Monday, January 04, 2010

Looking ahead

Soothsayers have long used crystal balls, tea leaves, ashes in the firepit.

But even though Harry Potter saw the face of Sirius in the fireplace, looking into the fire (especially when it’s 'the log’ on tv) isn’t one of the many methods of divination that I found.

Predictions are generally based on leaps from what is to what might be. The flying car juxtaposes the idea of the plane onto the automobile. Very few predictions anticipate something completely new. None of my predictions claim to be very new or even original, just ones I see as trends I think will pan into something more than they are now.


I don’t believe that the gap between rich and poor can continue growing the way it has – at least not without dire consequences. When the average CEO makes 174 times the average worker’s wage, revolt seems bound to occur. Sure, CEO's have big responsibilities, but that much bigger? Lots of workers have big responsibilities, ones involving more than looking after financial dividends – bus drivers, teachers, electricians, caterers...


In a similar vein, I can’t believe society will continue to endorse the kinds of wages given to film stars and athletes. Does someone who loves the game of golf as much as Tiger Woods (or at least as much as he once did) deserve that much compensation to spend his time out on the links?


Back in his first book, Generation X, Douglas Coupland proposed ‘Use jets while you can.’ Travel is going to become much more difficult – both because of carbon footprint concerns and because of increasing security measures. A recent newspaper cartoon pictured travellers passing through the screening arch, wearing nothing but a puzzled expression. If that came about, I’d want to stay home (and the security workers would probably appreciate it if I did).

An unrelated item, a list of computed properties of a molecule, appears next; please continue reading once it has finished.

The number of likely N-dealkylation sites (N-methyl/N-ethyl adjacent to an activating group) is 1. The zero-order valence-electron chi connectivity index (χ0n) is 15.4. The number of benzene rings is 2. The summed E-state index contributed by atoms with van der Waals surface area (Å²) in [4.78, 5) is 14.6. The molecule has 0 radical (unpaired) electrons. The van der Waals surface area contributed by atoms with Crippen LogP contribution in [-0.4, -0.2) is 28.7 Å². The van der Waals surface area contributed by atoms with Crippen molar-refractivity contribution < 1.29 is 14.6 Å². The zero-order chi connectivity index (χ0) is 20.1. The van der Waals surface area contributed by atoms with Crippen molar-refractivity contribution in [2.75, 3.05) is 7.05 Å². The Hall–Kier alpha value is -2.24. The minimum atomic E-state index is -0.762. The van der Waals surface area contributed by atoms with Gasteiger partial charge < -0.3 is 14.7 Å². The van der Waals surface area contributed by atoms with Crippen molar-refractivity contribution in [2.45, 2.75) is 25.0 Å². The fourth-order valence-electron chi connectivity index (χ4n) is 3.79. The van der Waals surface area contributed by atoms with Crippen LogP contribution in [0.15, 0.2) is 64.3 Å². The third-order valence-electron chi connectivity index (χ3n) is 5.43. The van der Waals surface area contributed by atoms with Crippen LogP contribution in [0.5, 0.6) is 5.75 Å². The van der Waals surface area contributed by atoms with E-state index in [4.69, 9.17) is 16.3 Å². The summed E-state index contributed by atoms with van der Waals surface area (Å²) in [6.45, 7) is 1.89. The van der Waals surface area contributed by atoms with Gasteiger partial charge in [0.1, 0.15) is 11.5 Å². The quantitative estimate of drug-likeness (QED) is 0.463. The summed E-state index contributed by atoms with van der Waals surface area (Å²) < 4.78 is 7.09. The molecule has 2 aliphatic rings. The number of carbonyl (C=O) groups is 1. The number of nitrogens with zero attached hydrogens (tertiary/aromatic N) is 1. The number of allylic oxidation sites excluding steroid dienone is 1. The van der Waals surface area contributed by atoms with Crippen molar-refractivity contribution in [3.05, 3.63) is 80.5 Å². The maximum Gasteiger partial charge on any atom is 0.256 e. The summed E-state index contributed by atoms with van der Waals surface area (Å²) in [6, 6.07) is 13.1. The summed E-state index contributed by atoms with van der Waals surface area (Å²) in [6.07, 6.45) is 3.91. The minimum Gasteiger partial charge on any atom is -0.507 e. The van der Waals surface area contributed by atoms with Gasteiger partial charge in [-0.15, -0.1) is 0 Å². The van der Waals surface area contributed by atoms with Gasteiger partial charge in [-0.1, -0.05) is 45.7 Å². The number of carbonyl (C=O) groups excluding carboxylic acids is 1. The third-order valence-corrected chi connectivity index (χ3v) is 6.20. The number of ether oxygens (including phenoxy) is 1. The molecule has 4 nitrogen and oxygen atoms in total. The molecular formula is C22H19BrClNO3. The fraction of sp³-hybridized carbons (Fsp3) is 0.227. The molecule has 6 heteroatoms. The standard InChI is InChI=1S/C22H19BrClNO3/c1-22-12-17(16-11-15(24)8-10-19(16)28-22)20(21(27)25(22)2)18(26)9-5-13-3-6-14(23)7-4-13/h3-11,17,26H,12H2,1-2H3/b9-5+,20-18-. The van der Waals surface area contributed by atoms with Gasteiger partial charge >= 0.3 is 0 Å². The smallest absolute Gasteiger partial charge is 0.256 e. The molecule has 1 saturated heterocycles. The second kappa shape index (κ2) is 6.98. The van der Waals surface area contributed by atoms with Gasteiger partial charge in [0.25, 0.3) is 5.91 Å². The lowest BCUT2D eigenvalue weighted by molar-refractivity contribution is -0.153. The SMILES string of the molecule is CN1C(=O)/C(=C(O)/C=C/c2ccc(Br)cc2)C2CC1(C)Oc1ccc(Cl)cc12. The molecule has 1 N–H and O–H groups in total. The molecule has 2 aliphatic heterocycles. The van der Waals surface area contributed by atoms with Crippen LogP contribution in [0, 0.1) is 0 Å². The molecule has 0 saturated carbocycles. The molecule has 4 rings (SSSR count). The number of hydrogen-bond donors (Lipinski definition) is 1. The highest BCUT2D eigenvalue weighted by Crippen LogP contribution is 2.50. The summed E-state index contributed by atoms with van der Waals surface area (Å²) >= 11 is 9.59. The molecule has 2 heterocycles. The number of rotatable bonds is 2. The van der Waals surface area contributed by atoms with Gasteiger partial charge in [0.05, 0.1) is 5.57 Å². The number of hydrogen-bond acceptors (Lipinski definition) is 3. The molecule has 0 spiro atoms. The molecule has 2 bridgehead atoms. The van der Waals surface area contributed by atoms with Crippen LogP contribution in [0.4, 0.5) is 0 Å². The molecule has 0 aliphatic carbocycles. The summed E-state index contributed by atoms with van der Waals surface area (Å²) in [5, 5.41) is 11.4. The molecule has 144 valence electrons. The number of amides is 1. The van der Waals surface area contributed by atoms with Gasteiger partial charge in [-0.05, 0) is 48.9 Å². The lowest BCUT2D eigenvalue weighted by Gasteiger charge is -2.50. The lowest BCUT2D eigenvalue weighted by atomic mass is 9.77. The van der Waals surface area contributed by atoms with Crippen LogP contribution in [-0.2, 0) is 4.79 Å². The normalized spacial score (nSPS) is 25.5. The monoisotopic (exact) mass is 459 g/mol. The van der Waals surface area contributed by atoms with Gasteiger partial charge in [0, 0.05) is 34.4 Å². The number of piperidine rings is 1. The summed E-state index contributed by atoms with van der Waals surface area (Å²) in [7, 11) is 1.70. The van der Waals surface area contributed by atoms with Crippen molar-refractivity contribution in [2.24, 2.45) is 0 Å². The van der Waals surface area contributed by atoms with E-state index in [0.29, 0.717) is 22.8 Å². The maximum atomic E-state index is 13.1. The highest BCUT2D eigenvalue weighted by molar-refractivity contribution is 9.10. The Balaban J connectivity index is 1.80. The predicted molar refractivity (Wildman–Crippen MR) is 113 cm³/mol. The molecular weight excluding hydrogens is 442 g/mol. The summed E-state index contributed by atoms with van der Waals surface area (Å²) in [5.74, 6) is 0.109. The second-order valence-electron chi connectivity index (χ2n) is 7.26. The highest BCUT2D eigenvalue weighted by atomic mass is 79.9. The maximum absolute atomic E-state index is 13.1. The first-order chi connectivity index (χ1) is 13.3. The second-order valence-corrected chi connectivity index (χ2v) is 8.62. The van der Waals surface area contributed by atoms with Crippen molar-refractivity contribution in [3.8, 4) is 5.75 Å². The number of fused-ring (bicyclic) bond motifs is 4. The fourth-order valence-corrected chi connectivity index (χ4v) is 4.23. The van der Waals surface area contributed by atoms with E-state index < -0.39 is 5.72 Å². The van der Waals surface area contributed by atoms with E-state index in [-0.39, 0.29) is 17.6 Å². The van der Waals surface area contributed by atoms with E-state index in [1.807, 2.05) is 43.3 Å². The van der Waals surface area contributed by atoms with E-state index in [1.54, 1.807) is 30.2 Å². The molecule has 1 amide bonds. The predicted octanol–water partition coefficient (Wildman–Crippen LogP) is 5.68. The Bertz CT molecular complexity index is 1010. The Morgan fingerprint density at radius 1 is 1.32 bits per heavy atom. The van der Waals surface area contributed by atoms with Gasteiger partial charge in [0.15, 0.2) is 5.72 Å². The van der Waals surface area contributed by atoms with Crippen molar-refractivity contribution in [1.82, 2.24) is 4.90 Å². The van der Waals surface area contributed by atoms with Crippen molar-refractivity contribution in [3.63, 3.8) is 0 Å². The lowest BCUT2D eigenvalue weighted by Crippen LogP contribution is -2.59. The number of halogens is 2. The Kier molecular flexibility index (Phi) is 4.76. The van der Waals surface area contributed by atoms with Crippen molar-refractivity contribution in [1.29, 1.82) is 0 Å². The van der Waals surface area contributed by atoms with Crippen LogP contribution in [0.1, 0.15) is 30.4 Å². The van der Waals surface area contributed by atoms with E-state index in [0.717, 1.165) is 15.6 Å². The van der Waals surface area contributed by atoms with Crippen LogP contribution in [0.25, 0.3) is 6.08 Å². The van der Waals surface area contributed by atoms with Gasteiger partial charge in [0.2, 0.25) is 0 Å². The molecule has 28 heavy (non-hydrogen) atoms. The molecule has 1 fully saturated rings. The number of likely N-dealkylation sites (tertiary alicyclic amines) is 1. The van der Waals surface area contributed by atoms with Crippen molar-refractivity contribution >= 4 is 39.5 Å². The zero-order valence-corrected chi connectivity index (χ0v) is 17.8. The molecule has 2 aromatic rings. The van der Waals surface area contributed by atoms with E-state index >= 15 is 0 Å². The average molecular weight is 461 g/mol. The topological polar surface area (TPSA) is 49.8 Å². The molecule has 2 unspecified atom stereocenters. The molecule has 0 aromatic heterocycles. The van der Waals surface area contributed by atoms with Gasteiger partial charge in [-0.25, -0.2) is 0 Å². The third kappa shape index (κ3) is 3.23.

The most worrisome resource concern won’t be oil or other fossil fuel, but water, the basis of life on this planet. My first inkling of this came when I lived in South Australia, the driest state in the driest country in the world. That’s where I learned to wash my car on the lawn, permitting the water to do double duty. The latest Christmas letter from a friend there said things had improved, that there’d been a bit of rain, but that car-washing was still restricted to the bucket method. I suspect meters will be required and that the 15-minute shower will be viewed as obscene, that it'll be a sin to flush when it's only pee. Even now, in places such as Mexico City, regulations aren’t enough to ensure secure supplies. Rain barrels, grey water collection - these ideas are sensible and will soon be commonplace.


The population bulge known as Boomers is approaching old age, and Alzheimer’s sounds as though it could be the next unofficial pandemic. The solution? Aside from legalizing euthanasia (which will likely happen too, though I hope it will be regulated very clearly), one can only wish that medication might be discovered. Aside from that (and a more likely solution) I believe we'll see more elders living in co-operative settings – small groups in great big houses or clusters of cabins – where peers can help each other and share the services of caregivers who will cook and help look after them.

Group meetings with physicians and other health care providers will also become more common. This would allow patients with similar symptoms (think, for example, people with fibromyalgia or diabetes) to spend more time with a professional, rather than their specified 10.2 minutes (or whatever the allotment might be). Besides, questions would likely overlap, so everyone would benefit from hearing the response. Support groups might also result from such encounters. Again, I see co-operative efforts as part of the answer.